Your question: What Can Be Done to the Tip of my Nose for Revision?
I feel like it still looks droopy and it sticks out and looks meaty on the tip The part that's under the tip seems to be too meaty looking. I did a photoshop version myself to show what i mean by wanting fixed. Can this be done? How?
Dr. Denenberg's answer: Another maximum attempt at raising and narrowing your tip
Hi. It seems that the attempt at raising and narrowing your tip didn't work, or it didn't work well enough. The way I see your nose, it requires the very best effort at raising and narrowing that tip. See my Web reference link for a morph I made of your nose. There can be two main factors in your drooping tip. One, the cartilage might still be in a position to keep the tip of your nose wide and drooping. That would be good, because modifying the tip cartilages to raise and narrow the tip is one of the more predictable changes that can be made in a revision rhinoplasty. It would not be unusual for this to be the case, because raising the tip involves complicated work on the tip of the nose, something not every plastic surgeon can do. So perhaps your surgeon left the cartilages in a long, wide position, and another operation, addressing those cartilages better, can get you closer to your goal.
The other factor can be scar tissue perhaps lots of scar tissue is making your tip look long and wide. The scar tissue can be addressed, by removing all that can be removed, but it's generally less predictable than working on cartilage.
When selecting a surgeon, you must be certain to look at his before and after revision rhinoplasty photos, to see if he has been able to make these kind of changes for his other patients. That's the only way you can reasonably research your doctor.< p>
From Steven M. Denenberg, M.D.
Here is the modification I made of your nose. I raised and narrowed the tip:
Click on the photos above to see revision rhinoplasty patients of mine, many of whom had their noses shortened.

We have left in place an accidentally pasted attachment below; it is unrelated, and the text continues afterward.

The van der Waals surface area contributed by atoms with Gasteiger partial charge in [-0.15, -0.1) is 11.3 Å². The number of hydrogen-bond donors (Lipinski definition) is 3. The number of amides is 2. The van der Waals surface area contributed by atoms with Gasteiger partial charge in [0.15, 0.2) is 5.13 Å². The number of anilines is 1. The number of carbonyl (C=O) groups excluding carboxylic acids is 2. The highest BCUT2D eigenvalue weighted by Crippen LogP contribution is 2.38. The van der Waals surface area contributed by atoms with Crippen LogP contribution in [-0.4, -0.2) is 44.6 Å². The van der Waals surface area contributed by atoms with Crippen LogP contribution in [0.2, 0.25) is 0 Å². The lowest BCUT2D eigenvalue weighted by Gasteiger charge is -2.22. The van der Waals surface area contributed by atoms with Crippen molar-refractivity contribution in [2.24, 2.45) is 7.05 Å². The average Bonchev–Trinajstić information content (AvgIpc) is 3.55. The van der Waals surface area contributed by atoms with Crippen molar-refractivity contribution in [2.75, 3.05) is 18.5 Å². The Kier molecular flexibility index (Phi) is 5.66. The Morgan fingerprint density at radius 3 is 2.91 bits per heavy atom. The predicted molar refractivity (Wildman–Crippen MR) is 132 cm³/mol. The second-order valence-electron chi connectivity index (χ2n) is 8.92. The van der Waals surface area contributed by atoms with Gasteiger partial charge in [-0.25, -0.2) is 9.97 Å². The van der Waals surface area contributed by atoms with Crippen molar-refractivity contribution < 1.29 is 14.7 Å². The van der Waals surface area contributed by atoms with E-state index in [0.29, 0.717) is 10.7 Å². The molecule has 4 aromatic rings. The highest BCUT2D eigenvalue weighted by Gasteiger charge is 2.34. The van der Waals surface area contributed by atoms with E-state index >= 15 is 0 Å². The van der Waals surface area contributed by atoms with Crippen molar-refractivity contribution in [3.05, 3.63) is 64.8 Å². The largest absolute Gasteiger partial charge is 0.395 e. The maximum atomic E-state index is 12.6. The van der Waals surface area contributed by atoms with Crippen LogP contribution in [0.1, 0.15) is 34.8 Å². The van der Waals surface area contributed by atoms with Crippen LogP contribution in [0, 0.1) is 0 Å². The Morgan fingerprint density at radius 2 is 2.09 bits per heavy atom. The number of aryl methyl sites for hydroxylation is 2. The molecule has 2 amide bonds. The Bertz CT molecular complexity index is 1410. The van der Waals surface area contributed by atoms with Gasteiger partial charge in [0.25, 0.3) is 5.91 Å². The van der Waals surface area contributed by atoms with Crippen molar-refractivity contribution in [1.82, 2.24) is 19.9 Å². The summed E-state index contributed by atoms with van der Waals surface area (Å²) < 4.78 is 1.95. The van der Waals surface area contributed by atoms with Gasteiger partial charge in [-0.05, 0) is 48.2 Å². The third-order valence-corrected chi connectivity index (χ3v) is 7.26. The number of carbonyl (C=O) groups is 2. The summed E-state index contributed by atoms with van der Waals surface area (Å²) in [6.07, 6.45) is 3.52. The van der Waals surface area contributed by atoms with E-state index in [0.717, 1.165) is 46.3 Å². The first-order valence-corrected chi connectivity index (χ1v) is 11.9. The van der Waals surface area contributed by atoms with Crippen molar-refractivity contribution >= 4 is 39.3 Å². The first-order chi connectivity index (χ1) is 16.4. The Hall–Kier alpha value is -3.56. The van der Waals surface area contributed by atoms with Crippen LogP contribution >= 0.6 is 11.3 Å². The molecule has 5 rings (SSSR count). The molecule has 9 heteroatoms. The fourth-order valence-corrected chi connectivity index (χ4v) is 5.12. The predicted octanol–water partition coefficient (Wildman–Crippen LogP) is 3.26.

Here is an animation of the morph:
Let me know what you think of these modifications.
If you have any questions about this, or if you want me to evaluate any other photos of yours, feel free to email me:
Click here to see most of the morphs that Dr. Denenberg prepared for other RealSelf participants!
More info on Dr. Denenberg:
Click here for Dr. Denenberg's profile, and more before and after photos, on RealSelf.com
"I always thought that having a beautiful nose would make me feel better, but I could never imagine that it would change my life.
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Plain talk about picking a plastic surgeon for your first-time or revision rhinoplasty.
I do lots and lots of revision rhinoplasties, and I'll try to give you some advice here, to maximize the chances that you'll be happy after surgery, and to minimize the chances you'll need a revision.
Important!! How to tell whether your consultation was acceptable:
Photos. If a surgeon doesn't show you before and after photographs, scratch him off of your list. Period. No exceptions. Deal-breaker.
You pick a surgeon primarily from his before and after photos. Diplomas, board certifications, hospital affiliations, academic appointment, and even reputation tell you nothing: a surgeon is never tested for his skill, his artistic eye, the quality of his outcomes, or even whether he cares that his patients are happy.
You must see photos of other patients who had some features similar to your nose. For example, if your nose has a wide and drooping tip, don't accept profile-only photos of patients who had a hump carved down. You can't see the width of the tip on a profile photo.
Revision nose operations are much more difficult than first-time operations, so if you are consulting a surgeon about a revision operation, you must see photos of his revision patients.